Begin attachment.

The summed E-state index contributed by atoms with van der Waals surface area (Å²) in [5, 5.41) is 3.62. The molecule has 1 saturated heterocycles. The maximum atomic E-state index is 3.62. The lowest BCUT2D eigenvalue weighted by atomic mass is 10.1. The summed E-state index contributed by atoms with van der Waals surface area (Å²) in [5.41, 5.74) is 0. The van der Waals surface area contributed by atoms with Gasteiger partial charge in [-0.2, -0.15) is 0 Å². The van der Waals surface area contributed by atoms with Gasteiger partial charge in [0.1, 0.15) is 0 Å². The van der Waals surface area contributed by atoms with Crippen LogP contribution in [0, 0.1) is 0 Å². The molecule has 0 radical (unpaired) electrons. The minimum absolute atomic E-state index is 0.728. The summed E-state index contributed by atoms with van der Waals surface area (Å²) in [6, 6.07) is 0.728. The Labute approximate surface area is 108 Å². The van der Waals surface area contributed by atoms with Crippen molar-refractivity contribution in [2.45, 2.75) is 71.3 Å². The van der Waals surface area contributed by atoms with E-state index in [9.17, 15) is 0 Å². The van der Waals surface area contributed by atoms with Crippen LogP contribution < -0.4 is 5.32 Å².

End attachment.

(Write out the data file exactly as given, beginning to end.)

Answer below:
The summed E-state index contributed by atoms with van der Waals surface area (Å²) in [5, 5.41) is 3.62. The molecule has 1 saturated heterocycles. The maximum atomic E-state index is 3.62. The lowest BCUT2D eigenvalue weighted by atomic mass is 10.1. The summed E-state index contributed by atoms with van der Waals surface area (Å²) in [5.41, 5.74) is 0. The van der Waals surface area contributed by atoms with Gasteiger partial charge in [-0.2, -0.15) is 0 Å². The van der Waals surface area contributed by atoms with Gasteiger partial charge in [0.1, 0.15) is 0 Å². The van der Waals surface area contributed by atoms with Crippen LogP contribution in [0, 0.1) is 0 Å². The molecule has 0 radical (unpaired) electrons. The minimum absolute atomic E-state index is 0.728. The summed E-state index contributed by atoms with van der Waals surface area (Å²) in [6, 6.07) is 0.728. The Labute approximate surface area is 108 Å². The van der Waals surface area contributed by atoms with Crippen molar-refractivity contribution in [2.45, 2.75) is 71.3 Å². The van der Waals surface area contributed by atoms with E-state index in [9.17, 15) is 0 Å². The van der Waals surface area contributed by atoms with Crippen LogP contribution < -0.4 is 5.32 Å².